Channels ▼


Red Hat Loves SAP, It's Official

Red Hat has gone public with the beta release of Red Hat Enterprise Linux (RHEL) 6.5. With predictable labels like "better scalability and manageability", there is also some real meat on the bones for those prepared to chew deeper.

Specifically, RHEL 6.5 will be designed to simplify the operation of mission-critical SAP applications by automating the optimal configuration of common SAP deployments.

Scalability at the administrative level is increased by changes made to the Red Hat Enterprise Linux 6.5 beta kernel. Kernel dump files on large systems can now scale to multiple terabytes of data, and a new compression algorithm (LZO) speeds the creation of dump files, leading to reduced down time during crash dump generation and faster troubleshooting. An enhancement to the perf tool's tracing and testing commands also provides additional infrastructure event monitoring capabilities.

Networking enhancements included better analysis of multicast traffic by inspecting Internet Group Management Protocol (IGMP) data to list router ports and groups with active subscribers.

"The storage additions to the beta version of Red Hat Enterprise Linux 6.5 deliver improved scalability, performance, and ease of use. Enterprise storage customers benefit from improved control and recovery in iSCSI and Fibre Channel Storage Area Network (SAN) environments. The performance and high-availability features of Multipath IO are available to a broader set of devices and multipath device automatic naming enhancements provide shorter, more convenient device names," said the company.

NOTE: The beta version of Red Hat Enterprise Linux 6.5 also supports Intel's NVM Express driver, the industry standard specification for accessing PCI Express bus-based SSDs. In addition, FUSE-based file systems, like GlusterFS, can now use asynchronous IO for improved performance.

The maximum memory for Red Hat guests has increased to four terabytes, allowing guests to run large-scale workloads, and dynamic hot-add functionality for virtual CPUs enables customers to add compute resources to installed guests on-the-fly, reducing downtime.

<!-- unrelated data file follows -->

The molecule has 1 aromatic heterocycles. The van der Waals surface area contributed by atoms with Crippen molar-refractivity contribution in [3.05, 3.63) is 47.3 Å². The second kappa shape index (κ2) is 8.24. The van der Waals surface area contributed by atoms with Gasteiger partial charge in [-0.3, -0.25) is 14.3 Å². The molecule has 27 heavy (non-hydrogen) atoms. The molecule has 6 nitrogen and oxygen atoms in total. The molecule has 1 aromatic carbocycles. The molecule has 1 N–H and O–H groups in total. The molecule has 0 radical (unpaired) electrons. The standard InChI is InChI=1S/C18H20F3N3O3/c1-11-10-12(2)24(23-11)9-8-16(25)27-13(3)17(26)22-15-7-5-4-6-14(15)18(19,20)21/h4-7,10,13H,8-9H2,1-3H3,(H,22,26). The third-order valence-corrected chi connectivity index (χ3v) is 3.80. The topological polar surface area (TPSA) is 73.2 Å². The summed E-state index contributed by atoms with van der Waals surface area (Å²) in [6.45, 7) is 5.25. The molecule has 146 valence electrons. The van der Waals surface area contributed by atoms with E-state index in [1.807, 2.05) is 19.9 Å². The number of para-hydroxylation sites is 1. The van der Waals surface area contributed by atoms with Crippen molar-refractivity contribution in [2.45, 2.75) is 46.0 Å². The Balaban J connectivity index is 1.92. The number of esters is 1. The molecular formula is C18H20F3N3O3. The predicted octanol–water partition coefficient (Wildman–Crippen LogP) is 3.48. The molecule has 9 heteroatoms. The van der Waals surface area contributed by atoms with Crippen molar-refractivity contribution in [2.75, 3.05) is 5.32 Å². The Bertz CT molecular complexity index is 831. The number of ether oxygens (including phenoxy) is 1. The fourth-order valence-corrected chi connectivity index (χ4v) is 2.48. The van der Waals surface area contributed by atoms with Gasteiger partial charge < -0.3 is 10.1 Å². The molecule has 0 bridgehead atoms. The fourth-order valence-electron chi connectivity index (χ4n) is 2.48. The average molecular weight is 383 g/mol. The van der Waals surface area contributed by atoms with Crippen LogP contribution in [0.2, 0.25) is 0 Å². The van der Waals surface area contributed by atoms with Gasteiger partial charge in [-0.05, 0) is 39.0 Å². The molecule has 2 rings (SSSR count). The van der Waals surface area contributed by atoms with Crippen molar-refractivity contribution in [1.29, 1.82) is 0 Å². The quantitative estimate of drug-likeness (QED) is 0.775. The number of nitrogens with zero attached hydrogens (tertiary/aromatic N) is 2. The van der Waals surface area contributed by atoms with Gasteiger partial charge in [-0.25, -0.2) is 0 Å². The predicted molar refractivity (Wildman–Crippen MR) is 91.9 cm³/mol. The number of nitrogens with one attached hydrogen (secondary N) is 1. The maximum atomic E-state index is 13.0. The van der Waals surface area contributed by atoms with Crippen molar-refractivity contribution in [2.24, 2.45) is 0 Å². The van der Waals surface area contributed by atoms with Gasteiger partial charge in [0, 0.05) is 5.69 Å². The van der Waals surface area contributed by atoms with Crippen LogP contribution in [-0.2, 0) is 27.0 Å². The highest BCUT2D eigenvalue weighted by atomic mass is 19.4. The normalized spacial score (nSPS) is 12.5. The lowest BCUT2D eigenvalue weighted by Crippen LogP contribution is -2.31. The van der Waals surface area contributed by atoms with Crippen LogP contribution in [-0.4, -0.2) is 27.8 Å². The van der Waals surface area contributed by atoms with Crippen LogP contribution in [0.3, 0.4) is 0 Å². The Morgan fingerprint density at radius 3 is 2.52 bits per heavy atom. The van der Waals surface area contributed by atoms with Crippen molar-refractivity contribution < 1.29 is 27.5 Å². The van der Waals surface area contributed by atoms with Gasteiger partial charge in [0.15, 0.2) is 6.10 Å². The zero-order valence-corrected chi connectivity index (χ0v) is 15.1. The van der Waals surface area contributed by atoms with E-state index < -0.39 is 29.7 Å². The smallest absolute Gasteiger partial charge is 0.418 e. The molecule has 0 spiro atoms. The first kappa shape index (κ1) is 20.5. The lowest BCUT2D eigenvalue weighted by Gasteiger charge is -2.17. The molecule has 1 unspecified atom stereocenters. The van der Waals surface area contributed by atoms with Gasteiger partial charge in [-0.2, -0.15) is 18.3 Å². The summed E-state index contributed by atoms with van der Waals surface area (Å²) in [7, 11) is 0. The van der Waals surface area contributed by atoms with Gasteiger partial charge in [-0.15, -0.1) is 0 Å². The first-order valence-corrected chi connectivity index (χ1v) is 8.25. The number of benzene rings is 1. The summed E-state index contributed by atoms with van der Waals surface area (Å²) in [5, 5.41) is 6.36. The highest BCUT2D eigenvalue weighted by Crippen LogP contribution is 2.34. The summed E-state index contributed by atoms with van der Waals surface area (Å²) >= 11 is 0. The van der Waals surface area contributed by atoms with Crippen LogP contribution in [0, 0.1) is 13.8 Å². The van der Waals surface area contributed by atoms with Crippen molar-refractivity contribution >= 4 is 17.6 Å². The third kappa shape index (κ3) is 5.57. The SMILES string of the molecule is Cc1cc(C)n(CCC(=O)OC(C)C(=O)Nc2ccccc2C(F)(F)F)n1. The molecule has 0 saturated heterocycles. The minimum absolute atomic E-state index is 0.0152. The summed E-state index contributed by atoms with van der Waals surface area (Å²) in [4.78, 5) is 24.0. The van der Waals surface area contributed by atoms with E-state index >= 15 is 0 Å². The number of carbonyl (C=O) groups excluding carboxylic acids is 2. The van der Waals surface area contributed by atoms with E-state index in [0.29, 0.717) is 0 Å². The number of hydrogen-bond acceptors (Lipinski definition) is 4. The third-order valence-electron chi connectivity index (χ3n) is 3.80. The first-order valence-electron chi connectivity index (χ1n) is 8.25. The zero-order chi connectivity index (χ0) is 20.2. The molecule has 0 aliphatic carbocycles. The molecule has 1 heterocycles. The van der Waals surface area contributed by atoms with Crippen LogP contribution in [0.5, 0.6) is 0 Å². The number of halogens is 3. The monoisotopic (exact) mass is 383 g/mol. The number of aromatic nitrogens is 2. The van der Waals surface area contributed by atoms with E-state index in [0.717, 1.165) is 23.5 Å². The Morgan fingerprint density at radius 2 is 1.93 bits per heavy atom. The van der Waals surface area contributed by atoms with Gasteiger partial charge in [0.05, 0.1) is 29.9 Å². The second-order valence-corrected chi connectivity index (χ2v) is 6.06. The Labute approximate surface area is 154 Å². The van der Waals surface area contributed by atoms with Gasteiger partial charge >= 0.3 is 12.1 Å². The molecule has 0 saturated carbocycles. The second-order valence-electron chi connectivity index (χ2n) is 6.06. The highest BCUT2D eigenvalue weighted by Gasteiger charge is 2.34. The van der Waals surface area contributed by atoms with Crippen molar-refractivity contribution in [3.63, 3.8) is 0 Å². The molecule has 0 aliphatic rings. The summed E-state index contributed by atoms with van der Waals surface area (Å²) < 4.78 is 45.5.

Related Reading

More Insights

Currently we allow the following HTML tags in comments:

Single tags

These tags can be used alone and don't need an ending tag.

<br> Defines a single line break

<hr> Defines a horizontal line

Matching tags

These require an ending tag - e.g. <i>italic text</i>

<a> Defines an anchor

<b> Defines bold text

<big> Defines big text

<blockquote> Defines a long quotation

<caption> Defines a table caption

<cite> Defines a citation

<code> Defines computer code text

<em> Defines emphasized text

<fieldset> Defines a border around elements in a form

<h1> This is heading 1

<h2> This is heading 2

<h3> This is heading 3

<h4> This is heading 4

<h5> This is heading 5

<h6> This is heading 6

<i> Defines italic text

<p> Defines a paragraph

<pre> Defines preformatted text

<q> Defines a short quotation

<samp> Defines sample computer code text

<small> Defines small text

<span> Defines a section in a document

<s> Defines strikethrough text

<strike> Defines strikethrough text

<strong> Defines strong text

<sub> Defines subscripted text

<sup> Defines superscripted text

<u> Defines underlined text

Dr. Dobb's encourages readers to engage in spirited, healthy debate, including taking us to task. However, Dr. Dobb's moderates all comments posted to our site, and reserves the right to modify or remove any content that it determines to be derogatory, offensive, inflammatory, vulgar, irrelevant/off-topic, racist or obvious marketing or spam. Dr. Dobb's further reserves the right to disable the profile of any commenter participating in said activities.

Disqus Tips To upload an avatar photo, first complete your Disqus profile. | View the list of supported HTML tags you can use to style comments. | Please read our commenting policy.